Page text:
If you want to make a lot of money in business, you need to corner the market on a product. Companies from Standard Oil to the Hunt brothers have tried this approach in the past, with regrettable results. The same business tragedy occurred when Kim Gardner tried to corner the market on Sweet Tarts.
Sweet Tarts arrived in our town in the early Sixties, when I was in junior high school. My friends and I gathered every morning before school at Tandy’s Market. None of us had much money, but when we found ourselves with a few extra coins, we’d make a visit to the store’s candy counter.
One day my buddy, Mac, came out of the store with a little pack of Sweet Tarts. We’d never seen them before, but we gave them a try and decided this was the best candy ever produced.
Within a week Sweet Tarts were all the rage at school. Kids searched for them like junkies looking for a hit of heroin. A pack cost ten cents in the local markets, but on the playground you could get a dime for a couple of tabs. One kid tried to trade his new Schwinn bike for three dime bags. Deals were struck on the playground during recess, and small packages of the product changed hands in the lunchroom. Fortunes were made and lost.
My friend Kim wasn’t much to look at. He was born with a big head that made him look like the bald scientist on the Muppet Show. But he had the mind of a true entrepreneur. Kim recognized a new business opportunity and made his move. One Saturday he rode his bike to all three stores in the area and bought up their entire supply of Sweet Tarts. By Monday there wasn’t a single Tart in the whole area that Kim didn’t control.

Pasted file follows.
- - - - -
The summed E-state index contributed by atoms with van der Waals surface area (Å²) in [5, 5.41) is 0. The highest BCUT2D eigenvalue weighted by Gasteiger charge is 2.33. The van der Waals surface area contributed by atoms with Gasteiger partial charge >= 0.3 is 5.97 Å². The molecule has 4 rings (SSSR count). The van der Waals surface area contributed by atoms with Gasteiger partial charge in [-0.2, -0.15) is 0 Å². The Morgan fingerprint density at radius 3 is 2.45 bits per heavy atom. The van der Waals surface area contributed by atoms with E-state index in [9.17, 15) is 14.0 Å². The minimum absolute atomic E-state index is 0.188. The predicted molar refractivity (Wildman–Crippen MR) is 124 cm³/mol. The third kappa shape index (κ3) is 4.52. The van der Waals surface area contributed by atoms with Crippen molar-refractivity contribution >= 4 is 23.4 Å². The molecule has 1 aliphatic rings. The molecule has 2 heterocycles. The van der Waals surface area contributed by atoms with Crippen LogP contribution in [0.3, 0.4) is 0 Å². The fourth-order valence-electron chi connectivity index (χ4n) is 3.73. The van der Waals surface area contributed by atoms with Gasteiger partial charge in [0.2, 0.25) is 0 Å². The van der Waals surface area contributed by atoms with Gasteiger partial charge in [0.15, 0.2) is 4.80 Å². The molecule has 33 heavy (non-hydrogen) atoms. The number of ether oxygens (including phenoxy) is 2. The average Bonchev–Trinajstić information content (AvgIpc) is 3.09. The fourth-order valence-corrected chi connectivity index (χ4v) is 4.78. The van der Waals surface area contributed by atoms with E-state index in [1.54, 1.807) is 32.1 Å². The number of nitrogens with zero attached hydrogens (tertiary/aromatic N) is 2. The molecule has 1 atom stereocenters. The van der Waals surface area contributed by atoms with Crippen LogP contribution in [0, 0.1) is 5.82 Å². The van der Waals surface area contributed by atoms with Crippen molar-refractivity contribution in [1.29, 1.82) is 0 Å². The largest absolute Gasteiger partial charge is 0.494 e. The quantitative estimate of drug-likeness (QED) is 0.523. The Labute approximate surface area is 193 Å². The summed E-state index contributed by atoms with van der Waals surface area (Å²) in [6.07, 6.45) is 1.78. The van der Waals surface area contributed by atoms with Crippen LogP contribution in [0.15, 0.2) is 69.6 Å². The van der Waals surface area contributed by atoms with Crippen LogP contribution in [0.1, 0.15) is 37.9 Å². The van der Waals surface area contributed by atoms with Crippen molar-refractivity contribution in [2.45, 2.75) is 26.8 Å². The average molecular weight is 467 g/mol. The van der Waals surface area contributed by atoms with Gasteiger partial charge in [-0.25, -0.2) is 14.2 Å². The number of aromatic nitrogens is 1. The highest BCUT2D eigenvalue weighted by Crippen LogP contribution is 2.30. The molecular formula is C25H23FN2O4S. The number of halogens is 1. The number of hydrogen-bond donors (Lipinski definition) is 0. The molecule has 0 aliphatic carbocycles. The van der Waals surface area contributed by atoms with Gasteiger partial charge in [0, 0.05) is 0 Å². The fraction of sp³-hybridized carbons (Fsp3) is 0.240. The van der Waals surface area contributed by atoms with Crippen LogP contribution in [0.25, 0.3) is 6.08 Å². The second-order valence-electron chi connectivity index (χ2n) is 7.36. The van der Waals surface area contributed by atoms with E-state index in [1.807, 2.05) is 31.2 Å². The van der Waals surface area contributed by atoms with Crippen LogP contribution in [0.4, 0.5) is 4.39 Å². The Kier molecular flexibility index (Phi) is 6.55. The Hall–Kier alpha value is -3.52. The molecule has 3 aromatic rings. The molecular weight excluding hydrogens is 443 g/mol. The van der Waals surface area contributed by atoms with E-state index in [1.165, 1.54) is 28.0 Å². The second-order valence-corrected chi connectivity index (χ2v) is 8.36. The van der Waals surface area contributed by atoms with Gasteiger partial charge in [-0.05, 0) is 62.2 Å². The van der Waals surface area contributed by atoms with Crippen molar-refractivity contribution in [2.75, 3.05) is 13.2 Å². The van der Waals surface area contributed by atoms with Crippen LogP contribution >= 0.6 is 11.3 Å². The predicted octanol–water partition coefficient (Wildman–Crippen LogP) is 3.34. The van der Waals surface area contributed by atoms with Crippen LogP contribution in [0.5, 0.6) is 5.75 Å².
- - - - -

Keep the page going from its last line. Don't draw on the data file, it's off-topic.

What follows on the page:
Proving the theory that scarcity leads to higher prices, the cost of Sweet Tarts at school went through the roof. If you needed a Sweet Tart, Kim was the man to see. If you didn’t want to pay his outrageous price, well, you could just go suck on a Tootsie Roll.
If you watch movies about mobsters selling drugs, you may notice that they always have plenty of big goons standing around supplying a little muscle to the operation. Kim forgot this vital business tool, and it led to his downfall. Big Dave, irritable from being tartless for two days, cornered Kim in the locker room. Big Dave possessed a brain and temperament ill-suited to sophisticated economic theory, but he had a keen understanding of market forces. He hoisted Kim onto the monkey bars by his jock strap and instituted a hostile takeover.
Kim lost his empire, but Big Dave fared no better, as his own appetite for his product quickly ate into his profits. He almost single-handedly liquidated his entire inventory in a fit of rampant consumerism.
The market soon returned to some level of sanity when Tandy’s Market ordered more Sweet Tarts, and we were eventually on to other fads. After high school, Kim became an expert in leveraged buyouts, and Big Dave went to prison. He’s out now, and available for hire if you need a little muscle to corner a market.